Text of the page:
widened to 10km wide and 12km deep!
|On January 14 the Soviet
offensive got into full swing and thrusts were made from Stutye and
Kantemirovka. The Soviet 18th Rifle Corps smashed through the 12th LD
and moved towards Ostrogosk. The 3rd Tank army attacked the XXIV
Panzerkorps (26th Tank Corps) encountering resistance until they
committed two tank corps against them, though progress was still slow.
release of the German 168. ID from reserves on January 15 allowed the
slowing in the Soviet advance on the southern flank, but to the north a
continuous flow of Soviet troops poured through the gap. The remnants of
the Hungarian III Corps now faced south, their western flank exposed.
Other Divisions along the front were all under pressure. The 7th and
12th LD had been destroyed; the Second Hungarian Army sector was quickly running out of men.
January 16 it was the 13th LD at Karotyak turn to come under pressure
from the Soviet 40th Army. After heavy fighting they withdrew on
Ostrogosk where they and the 10th LD and German 168. ID became
surrounded. The 10th LD lost its artillery to the Soviet 18th Rifle
Corps when it couldn’t be moved because of lack of horses.
Cramer launched a counter-attack. It stalled theb advance of the Soviet
18th Rifle Corps, but it was called off when the 1st Armoured Field
Division’s flanks were exposed. The Soviets also began to get behind the
positions of the VII Corps, the Second Hungarian Army ordered retreat
before their position became too exposed.
Resistance continued in the north by the III Corps, with German
reinforcement, on 17 January. The Soviet target was Alexeyevka and
Ilovskoye, Ilovskoya was the gateway to the Hungarian retreat. Lead
elements of the Soviets 40th Army reached the airfield at Ilovskoya
around noon, but fierce resistance from the Hungarian Airforce ground
crew forced them to withdraw.
|The IV Corps was ordered to retreat on Ostrogosk. By evening all
communication from the General Jány’s Second Hungarian Army HQ were cut,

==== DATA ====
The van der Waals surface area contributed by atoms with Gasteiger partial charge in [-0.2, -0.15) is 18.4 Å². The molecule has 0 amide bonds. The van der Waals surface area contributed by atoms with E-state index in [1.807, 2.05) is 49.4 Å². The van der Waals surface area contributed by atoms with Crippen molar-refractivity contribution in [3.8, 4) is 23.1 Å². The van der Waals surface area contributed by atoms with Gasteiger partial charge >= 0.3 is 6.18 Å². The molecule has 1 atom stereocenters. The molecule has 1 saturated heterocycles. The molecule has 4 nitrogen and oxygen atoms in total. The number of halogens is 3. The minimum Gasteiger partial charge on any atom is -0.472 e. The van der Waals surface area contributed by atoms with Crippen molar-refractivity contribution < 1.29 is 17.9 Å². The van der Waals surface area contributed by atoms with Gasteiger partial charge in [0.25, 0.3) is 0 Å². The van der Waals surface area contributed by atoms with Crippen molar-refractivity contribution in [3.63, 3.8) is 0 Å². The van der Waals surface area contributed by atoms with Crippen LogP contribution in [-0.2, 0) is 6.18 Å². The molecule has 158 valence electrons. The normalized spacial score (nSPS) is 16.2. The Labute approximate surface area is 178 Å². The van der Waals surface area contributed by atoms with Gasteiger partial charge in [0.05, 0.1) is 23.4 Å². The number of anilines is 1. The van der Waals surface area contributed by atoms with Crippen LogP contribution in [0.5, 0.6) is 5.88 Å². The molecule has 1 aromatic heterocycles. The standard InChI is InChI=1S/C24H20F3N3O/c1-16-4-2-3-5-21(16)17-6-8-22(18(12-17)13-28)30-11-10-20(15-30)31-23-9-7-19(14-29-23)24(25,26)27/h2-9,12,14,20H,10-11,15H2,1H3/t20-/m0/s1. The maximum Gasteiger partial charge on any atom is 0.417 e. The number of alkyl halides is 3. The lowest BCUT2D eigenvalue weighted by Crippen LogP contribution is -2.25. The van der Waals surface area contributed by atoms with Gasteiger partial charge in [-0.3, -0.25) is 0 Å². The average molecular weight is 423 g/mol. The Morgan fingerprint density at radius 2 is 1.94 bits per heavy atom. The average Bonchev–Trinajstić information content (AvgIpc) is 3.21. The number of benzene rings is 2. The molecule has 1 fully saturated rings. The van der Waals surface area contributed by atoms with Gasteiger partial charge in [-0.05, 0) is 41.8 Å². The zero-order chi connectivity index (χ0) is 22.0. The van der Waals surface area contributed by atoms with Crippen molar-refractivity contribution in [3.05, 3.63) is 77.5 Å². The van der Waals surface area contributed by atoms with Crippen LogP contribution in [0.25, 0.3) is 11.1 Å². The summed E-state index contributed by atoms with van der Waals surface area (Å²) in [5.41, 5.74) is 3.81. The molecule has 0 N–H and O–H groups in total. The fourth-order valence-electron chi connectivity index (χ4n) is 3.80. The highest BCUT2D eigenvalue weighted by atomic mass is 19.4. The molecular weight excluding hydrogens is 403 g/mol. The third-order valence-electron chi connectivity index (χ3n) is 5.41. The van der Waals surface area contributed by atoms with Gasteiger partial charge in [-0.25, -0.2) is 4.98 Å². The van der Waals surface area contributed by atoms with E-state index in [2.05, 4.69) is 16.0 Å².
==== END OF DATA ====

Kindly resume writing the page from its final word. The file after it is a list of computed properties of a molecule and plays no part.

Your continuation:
and he no longer had contact with any of his units.
On 18 January Hitler declared Ostrogosk a fortress to be defended to the
last man, trapped inside were the remainder of the 10th and 13th LD and
German 168. ID and corps troops from the III and IV Corps.
VII Corps encountered the left wing of the Soviet 18th Rifle Corps while
withdrawing and when Soviets tanks appeared to the south their retreat
rapidly turned into a rout. The Soviets occupied Alexeyevka, but a
counterattack by the 1st Armoured Field Division pushed the Soviets out.
The Hungarian armour then joined the defence of Ilovskoye to the north.
On 19 and 20 January the defence of Alexeyevka, Ilovskoye and Ostrogosk
continued, and on 20 January the Soviet 40th Tank Army turned its
attention to the German 2. Armee to the north, leaving the 18th Rifle
Corps and 3rd Tanks Army to finish off the Hungarian Second Army.
January 21 contact was re-established with Ostrogosk and the last
German and Hungarian troops were withdrawn to Novyi Oskol, meanwhile the
1st Armoured Field Division tenaciously held of continued attempts to
take Alexeyevka. The remaining Hungarian troops in the
Ostrogosk-Alexeyevka area were grouped together under Corps Cramer, and
on 22 January they started withdrawing towards Budyenny and on to Novyi
On 22 January the Hungarian Second Army ceased functioning as a command
unit and was moved to the rear to reorganise the Hungarians. Those
still capable of fighting remained with Corps Cramer, under German
|On 25 January, Corps Cramer was reassigned the German 2.
at this time there was still 12,000 Hungarians fighting. As the front
stabilised Hungarian units were sent to the rear where they began
their reorganisation. The Hungarians wouldn’t see any serious fighting
again until 1944.
Last Updated On Thursday, February 27, 2014 by Blake at Battlefront